Learning new material can be difficult for any musician or anyone starting out learning an instrument, especially in a situation where there is no notation or sheet music, or the song is particularly tricky. This post will look at the three different ways I use to help me learn new material.
#1 Anytune and Anytune Pro +
The main feature of this app is to slow down your music. This app allows you to slow down any track you upload from your itunes library without changing the pitch and retaining the clarity of the song in all tempo's and pitching. This app is great for learning new material at half speed or slower. It then allows you to gradually increase the tempo as you get more familiar with the track by as little at 5% increase or decrease each time. You can also tune the song to your instrument or voice by adjusting the pitch up or down two octaves. Setting markers also comes in useful when looping and coming back to the point at which you're working on. The only drawback to this amazing app and idea is the price tag on the PC version and even mobile app, however I can vouch for how useful and smooth the software is. I have used the mobile app with every recital piece coming up and definitely feel it has sped up the process of learning new material.
Anytune Pro + for phones comes at price tag of £10.99
Anytune for phones is the free version
Anytune for PC is £22.99
#2 Tempo (Metronome)
This should be a standard app that musicians have on their phones. A metronome. Tempo is the best metronome app on the itunes store. It speaks for itself, it allows you to set any beats per minute in any standard time signature. The interface is incredibly easy to use and it has loads of different bleeps, beeps, clicks and voices to count out the beats. It also allows you to save your BPM track, and revert back to at anytime, this is incase you are learning songs for gigs and want a set BPM per track. Another cool feature is the accented beats. It allows you to change, take off and add accents to each of the beats making it louder or quieter than the rest. Underneath the tempo it also has the italian name incase you are told that and not the tempo. Again, I use this app constantly when learning new material. I isolate a section of it then play it over and over again using the metronome to get it as fast and accurate as it needs to be. Tempo come in two versions, one paid and one free.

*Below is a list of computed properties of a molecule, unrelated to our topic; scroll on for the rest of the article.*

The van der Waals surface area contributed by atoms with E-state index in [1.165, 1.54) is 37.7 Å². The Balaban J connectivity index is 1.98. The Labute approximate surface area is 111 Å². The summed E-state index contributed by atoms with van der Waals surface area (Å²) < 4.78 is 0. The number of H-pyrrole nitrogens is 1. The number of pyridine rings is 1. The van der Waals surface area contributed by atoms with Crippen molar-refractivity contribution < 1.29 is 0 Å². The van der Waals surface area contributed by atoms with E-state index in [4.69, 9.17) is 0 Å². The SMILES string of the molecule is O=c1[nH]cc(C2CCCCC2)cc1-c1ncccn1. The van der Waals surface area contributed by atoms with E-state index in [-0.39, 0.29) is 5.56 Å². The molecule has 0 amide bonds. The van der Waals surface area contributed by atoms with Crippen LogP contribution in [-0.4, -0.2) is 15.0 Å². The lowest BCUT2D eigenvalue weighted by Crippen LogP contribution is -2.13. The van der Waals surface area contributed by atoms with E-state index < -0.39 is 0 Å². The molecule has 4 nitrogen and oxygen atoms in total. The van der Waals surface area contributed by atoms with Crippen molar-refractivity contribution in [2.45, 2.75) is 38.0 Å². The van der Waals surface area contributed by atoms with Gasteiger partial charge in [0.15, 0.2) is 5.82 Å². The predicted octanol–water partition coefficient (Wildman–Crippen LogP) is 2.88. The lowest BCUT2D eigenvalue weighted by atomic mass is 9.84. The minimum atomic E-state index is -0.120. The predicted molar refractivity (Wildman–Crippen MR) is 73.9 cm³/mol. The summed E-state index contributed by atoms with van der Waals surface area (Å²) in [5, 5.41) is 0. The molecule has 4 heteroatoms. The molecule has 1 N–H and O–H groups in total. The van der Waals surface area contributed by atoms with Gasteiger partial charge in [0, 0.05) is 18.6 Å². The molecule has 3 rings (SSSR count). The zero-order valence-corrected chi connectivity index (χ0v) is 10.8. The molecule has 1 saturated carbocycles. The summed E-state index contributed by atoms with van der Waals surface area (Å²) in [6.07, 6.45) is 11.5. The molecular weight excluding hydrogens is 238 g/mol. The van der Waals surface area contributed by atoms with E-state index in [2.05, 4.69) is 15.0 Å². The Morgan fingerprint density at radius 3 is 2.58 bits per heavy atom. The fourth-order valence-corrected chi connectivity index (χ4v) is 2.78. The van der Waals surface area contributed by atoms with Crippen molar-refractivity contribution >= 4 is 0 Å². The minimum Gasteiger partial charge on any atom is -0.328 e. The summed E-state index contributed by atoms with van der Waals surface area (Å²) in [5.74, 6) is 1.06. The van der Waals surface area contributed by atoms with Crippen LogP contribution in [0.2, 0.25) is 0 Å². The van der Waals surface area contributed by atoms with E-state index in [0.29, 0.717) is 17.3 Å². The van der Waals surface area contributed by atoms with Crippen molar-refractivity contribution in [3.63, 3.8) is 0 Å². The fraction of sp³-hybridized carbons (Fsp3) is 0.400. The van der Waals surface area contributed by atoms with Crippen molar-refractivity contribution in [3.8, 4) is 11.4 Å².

Tempo paid is £2.29
Tempo Lite is Free
This last tip came from my friend Mark Johnson when I was learning 'Queenz' and it hugely sped up the process of learning it. One thing I can struggle with occasionally is the stickings (what hands to use for what notes) for new pieces, so this heads up really helped. When using Youtube through Google Chrome you have the option on every video to adjust the speed of the video. This is beneficial when watching what the person is playing at half or even quarter the speed. The audio is also slowed down with the video. This helped me by working out and being able to physically see what Anika was playing in order to learn the piece quicker and more efficiently. Also if you do not have sheet music for the piece but there is a video to learn from this can be an easy way to see what is being played.
I hope these tips and apps will come in handy next time you learn a new piece of music! Thanks for reading. Be sure to check out my posts about practice here.
'Song of the Week'